US 6957411 B1 Abstract Some embodiments of the invention provide a method of routing nets in a region of an integrated-circuit (“IC”) layout. The method selects a net that has several routable elements. It then defines a route for the net. To define the route, the method uses a wiring model that specifies preferred non-Manhattan wiring directions. It also uses a manufacturing grid as the only grid for constraining the location of interconnect lines for connecting the net's routable elements.
Claims(31) 1. A region of an integrated-circuit (“IC”) layout comprising:
a) a plurality of nets having a plurality of routable elements;
b) a plurality of routes for connecting the routable elements of nets, wherein the routes traverse preferred non-Manhattan interconnect directions that are specified by a wiring model;
c) wherein the only grid that the routes are aligned with is the manufacturing grid.
2. The IC-layout region of
3. The IC-layout region of
4. The IC-layout region of
5. The IC-layout region of
6. The IC-layout region of
7. The IC-layout region of
8. The IC-layout region of
9. The IC-layout region of
10. A method of routing nets in a region of an integrated-circuit (“IC”) layout, the method comprising:
a) selecting a net having a plurality of routable elements;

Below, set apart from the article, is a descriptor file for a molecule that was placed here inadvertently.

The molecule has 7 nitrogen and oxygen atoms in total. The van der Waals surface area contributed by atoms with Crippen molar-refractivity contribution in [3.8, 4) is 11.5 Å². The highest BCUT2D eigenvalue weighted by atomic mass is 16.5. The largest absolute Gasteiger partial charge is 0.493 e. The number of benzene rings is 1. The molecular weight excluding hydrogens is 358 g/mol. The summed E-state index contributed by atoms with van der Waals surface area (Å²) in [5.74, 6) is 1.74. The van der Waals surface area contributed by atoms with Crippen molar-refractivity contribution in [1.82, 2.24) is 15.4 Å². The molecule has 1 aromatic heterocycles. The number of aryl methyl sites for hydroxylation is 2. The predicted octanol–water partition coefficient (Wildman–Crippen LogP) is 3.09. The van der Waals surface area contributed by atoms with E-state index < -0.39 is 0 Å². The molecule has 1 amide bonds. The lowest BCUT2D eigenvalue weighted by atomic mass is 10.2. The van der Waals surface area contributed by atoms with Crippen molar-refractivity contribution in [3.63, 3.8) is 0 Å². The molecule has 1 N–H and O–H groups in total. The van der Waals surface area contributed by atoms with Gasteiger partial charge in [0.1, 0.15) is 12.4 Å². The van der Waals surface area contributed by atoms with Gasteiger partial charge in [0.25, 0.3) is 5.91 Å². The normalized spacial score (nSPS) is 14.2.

b) defining a route for the net by using a wiring model that specifies preferred non-Manhattan wiring directions, and using a manufacturing grid as the only grid for constraining location of interconnect lines for connecting the net's routable elements.
11. The method of
12. The method of
13. The method of
14. The method of
15. The method of
16. The method of
17. A computer readable medium comprising a computer program having executable code, the computer program for routing nets in a region of an integrated-circuit layout, the computer program comprising sets of instructions for:
a) selecting a net having a plurality of routable elements;
b) defining a route for the net by using a wiring model that specifies non-Manhattan wiring directions, and using a manufacturing grid as the only grid for constraining location of interconnect lines for connecting the net's routable elements.
18. The computer readable medium of
19. The computer readable medium of
20. The computer readable medium of
21. The computer readable medium of
22. A method of manufacturing an integrated circuit, the integrated circuit having a plurality of wiring layers, the method comprising:
a) specifying a layout for the integrated circuit by using a wiring model that specifies preferred non-Manhattan wiring directions, and using a manufacturing grid as the only grid for constraining location of interconnect lines for routable elements in the layout;
b) using the layout to fabricate the integrated circuit.
23. The method of
24. The method of
25. The method of
26. The method of
27. A integrated circuit mask having etching patterns that are based on wiring a model that specifies preferred non-Manhattan wiring directions and that uses a manufacturing grid as the only grid for constraining location of the wiring.
28. The mask of
29. The mask of
30. A integrated-circuit mask having etching patterns in non-Manhattan directions, wherein the etching patterns of the mask align with a manufacturing grid, wherein the manufacturing grid is the only grid with which the mask's etching pattern aligns.
31. The mask of